The perennial concern with cloud adoption is security, according to the survey, but 70 percent of respondents also said they believe security will become less of a concern by the end of the year.
Cloud adoption in government is increasing, and the reasons are many: Adopting cloud services can lend an organization greater flexibility and agility, and save it dollars. But for those C-level executives who aren’t adopting, it's not because they're being stubborn or encountering significant barriers to adoption: A new study suggests that the "barriers" encountered may primarily be psychological, as the technology is catching up to business need.
The survey from HyTrust, called the State of the Cloud and Software-Defined Data Center (SDDC) 2016, was given to 500 C-level and vice president executives who lead medium- and large-sized organizations, mostly in the private sector, and found that 70 percent of respondents believe cloud services will see increased adoption over the next year. In addition, 60 percent of respondents see that adoption being deployed more quickly than it has been in the past.
Though the survey included just nine government IT personnel, Fred Kost, HyTrust's senior vice president of marketing, said these findings are just as pertinent, if not more so, for government.
“Governments are under tremendous cost pressure, in some cases more than enterprises, to cut costs and streamline IT,” Kost said. “So some of these SDDC and cloud options provide tremendous options for them to not only cut costs, but they’re under the gun for skill and people, and so if they can leverage some of this technology to get more agility, it’s very helpful.”
The study found that the perennial concern executives have with cloud adoption is security. About 67 percent said security concerns will slow cloud migration, while 55 percent predicted more data breaches and security problems.
But there’s a hitch in the data: Despite these concerns, about 70 percent said they believe security will become less of a concern for cloud services by the end of the year. This disparity, Kost said, is the result of a mismatch between the technologies that are available to solve security problems and the prevailing attitudes about cloud’s ability to be secure.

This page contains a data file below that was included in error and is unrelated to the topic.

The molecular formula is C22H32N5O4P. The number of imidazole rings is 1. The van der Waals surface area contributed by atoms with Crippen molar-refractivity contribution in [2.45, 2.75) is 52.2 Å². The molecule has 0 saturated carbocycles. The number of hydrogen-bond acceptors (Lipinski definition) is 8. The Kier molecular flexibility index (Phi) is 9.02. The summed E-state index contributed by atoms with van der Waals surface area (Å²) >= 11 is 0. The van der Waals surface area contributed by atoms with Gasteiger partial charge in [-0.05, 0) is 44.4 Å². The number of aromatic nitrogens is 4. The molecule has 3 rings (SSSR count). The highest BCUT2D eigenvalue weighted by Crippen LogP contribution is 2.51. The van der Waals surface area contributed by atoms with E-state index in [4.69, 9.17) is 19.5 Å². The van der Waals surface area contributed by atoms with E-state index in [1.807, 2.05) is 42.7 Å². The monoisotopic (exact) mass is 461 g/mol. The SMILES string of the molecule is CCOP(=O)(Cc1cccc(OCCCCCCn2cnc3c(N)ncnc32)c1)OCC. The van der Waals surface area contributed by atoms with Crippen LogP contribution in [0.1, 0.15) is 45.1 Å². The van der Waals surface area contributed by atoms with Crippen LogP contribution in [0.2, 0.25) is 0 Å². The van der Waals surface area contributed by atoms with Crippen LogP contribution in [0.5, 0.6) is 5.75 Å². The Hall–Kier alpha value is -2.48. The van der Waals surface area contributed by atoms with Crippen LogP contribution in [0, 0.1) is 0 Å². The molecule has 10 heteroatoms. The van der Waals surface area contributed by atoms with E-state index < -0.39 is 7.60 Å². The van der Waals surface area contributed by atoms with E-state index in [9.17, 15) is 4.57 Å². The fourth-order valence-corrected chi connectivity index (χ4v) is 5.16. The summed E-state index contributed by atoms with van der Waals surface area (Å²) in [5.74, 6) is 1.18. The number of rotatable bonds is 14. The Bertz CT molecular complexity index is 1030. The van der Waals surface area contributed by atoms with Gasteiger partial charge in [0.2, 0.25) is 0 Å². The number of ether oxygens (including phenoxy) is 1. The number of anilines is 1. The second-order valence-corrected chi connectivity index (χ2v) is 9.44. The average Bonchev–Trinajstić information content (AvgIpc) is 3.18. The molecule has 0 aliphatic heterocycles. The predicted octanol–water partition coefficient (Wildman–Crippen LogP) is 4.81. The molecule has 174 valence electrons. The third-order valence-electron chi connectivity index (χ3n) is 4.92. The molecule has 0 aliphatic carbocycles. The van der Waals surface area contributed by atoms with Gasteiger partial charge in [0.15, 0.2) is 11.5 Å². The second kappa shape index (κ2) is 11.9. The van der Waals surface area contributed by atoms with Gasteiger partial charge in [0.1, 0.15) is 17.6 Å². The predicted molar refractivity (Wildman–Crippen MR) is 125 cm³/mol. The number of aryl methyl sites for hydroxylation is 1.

“There seems to be more of a perception issue with the cloud,” Kost said. “I think they are finding there are ways to address some of their concerns."
For instance, he said that for people worried about protecting their information from government's adoption of public cloud, there are many encryption options. "That’s one aspect," Kost said. "The other one is that as people come to understand the risk and the opportunities of that perception issue, it kind of chips away at it. That’s more of an organizational dynamic: talking to people, getting organizations to talk to each other and understanding the solutions.”
Whether real or perceived, security concerns are particularly prominent when it comes to software-defined data centers, a concept that extends virtualization and cloud delivery to IT functions that business leaders are familiar with as physical assets like networking and storage.
To predict the future of the cloud in government, one need only look at the private sector’s recent past. A 2015 report from cloud automation vendor RightScale found that 93 percent of organizations are using or experimenting with cloud-based infrastructure. As cloud options mature and grow in number and as the market gains increased support from the likes of the National Association of State Chief Information Officers, government is likely to follow suit.
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